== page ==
Field Conservation Methods and the Impact on Organic Residue Analysis
A main goal of field conservation is to prevent further deterioration and to promote long-term preservation of recently excavated artifacts. This is achieved by various techniques designed to clean and stabilize degraded materials. Additionally, field conservators are also able to make suggestions on proper handling and storage of artifacts, focusing on the continued preservation and longevity of artifacts. Consequently, these techniques may not preserve other important information, such as that from organic residues present on the surface or within the matrix of artifacts (Paterakis 1996). It could be considered contradictory to preserve one aspect of an artifact while destroying another. Oudemans and Erhardt (1996) argue that “there may be a difference in the purpose of conservation treatments, usually directed at preservation and consolidation of the physical, structural and optical qualities of an artifact, and treatments for organic residue analysis, primarily directed at the preservation of chemical characteristics of the original material” (104). Therefore, attention needs to be drawn to proper handling, storage, and conservation of archaeological objects, keeping in mind the preservation of all avenues of information that the object may provide.
Figure 1: Canaanite amphora sherd from Amarna with visible organic residues on the inner surface. From: http://www.amarnaproject.com/pages/recent_projects/material_culture/canaanite.shtml
Traditional field conservation techniques can interfere with organic residue sampling and subsequent analysis (Oudemans & Erhardt 1996; Paterakis 1996). Simple techniques to clean ceramics, such as mechanical cleaning with a brush or wet cleaning with water, may remove organic residues from the surface. Other techniques, such as acid cleaning and consolidation, have the potential of destroying the organic residues altogether. In addition, contaminants can skew the results of organic residue analysis or render the organic residue unobtainable. Such contamination can occur at various points in the excavation and conservation process and is usually the result of the improper handling or storage of an object. Factors, such as fingerprints, transportation, plasticizers from plastic bags, inadequate storage environments, and so on, are examples of points during the excavation process where contaminants can be introduced. Therefore, recent advances in the analysis of organic residues have created a need for a re-evaluation of the treatment and care of archaeological ceramics.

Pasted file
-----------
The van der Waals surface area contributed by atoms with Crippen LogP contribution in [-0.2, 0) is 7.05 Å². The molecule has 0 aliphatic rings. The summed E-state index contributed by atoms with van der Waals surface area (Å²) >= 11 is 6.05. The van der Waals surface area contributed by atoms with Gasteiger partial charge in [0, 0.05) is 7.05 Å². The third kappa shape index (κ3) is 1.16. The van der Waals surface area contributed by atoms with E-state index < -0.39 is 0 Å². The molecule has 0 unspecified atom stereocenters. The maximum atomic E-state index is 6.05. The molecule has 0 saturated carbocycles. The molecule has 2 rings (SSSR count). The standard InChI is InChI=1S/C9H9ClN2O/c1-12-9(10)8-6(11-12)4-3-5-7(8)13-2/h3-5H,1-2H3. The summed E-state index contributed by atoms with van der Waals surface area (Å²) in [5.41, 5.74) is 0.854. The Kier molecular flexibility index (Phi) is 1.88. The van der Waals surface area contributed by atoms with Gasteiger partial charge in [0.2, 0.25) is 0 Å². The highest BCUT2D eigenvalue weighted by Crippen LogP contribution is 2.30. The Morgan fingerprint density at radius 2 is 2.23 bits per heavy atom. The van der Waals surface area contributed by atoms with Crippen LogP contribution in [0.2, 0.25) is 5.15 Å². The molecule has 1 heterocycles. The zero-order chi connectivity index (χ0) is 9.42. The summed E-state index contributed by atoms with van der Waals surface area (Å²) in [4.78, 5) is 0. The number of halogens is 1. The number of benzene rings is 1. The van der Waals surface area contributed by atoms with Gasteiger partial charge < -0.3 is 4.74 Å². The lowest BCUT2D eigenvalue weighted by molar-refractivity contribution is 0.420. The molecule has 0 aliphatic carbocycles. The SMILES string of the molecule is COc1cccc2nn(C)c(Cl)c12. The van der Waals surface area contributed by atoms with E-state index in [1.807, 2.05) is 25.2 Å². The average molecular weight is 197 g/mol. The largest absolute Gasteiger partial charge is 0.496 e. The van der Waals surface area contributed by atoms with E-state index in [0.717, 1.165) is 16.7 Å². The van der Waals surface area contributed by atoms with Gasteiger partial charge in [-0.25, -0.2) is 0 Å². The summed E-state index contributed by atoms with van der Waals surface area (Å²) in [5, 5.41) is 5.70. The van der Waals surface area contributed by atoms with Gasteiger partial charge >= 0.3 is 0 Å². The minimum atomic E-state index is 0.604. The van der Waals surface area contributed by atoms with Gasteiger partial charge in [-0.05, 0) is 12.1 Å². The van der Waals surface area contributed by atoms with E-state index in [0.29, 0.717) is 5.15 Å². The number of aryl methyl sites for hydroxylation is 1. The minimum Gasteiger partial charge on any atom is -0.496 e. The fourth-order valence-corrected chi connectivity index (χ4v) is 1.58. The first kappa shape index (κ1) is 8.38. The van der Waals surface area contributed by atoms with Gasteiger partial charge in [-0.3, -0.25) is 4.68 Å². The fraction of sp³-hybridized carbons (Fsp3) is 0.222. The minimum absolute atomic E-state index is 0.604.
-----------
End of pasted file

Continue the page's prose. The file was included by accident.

Scholars, such as Paterakis (1996) and Oudemans and Erhardt (1996), have made suggestions on proper treatment procedures of archaeological artifacts after excavation, in specific reference to the preservation of organic residues. It is stated that if organic residue analysis is to be conducted on an object, the recommendation for the handling of the vessel is minimum intervention. Such handling was demonstrated by Evershed et al. (1994) in the collection of recently excavated potsherd samples. It is stated, “Sample handling was kept to a minimum to reduce the possibility of contamination from skin lipids, and the samples were not washed or otherwise cleaned prior to storage” (910). Further analysis of these organic residues did not reveal any contaminations due to excavation or conservation.
The concept of minimal intervention will not only add to the preservation of organic residues, but also promote the preservation of the structure of the object itself. As conservators, we must be cautious of over cleaning, conserving or restoring artifacts at a risk of causing more damage than preservation. Once the information stored within an object is obtained and analyzed, other conservation techniques can be applied to the object. In this way, the full spectrum of information and preservation can be achieved.
Evershed, R. P, K. I. Arnot, J. Collister, G. Eglinton, and S. Charters. 1994. Application of Isotope Ratio Monitoring Gas Chromatography-Mass Spectrometry to the Analysis of Organic Residues of Archaeological Origin. Analyst 119:909-914.
Oudemans, Tania F.M., and David Erhardt. 1996. Organic residue analysis in ceramic studies: implications for conservation treatment and collections management. In Archaeological Conservation and Its Consequences. Preprints of the Contributions to the Copenhagen Conference, 26-30 August 1996. Ashok Roy and Perry Smith, eds. Pp. 137-142. London: International Institute for Conservation.
Paterakis, Alice Boccia. 1996. Conservation: Preservation versus analysis? In Archaeological Conservation and Its Consequences. Preprints of the Contributions to the Copenhagen Conference, 26-30 August 1996. Ashok Roy and Perry Smith, eds. Pp. 143-148. London: International Institute for Conservation.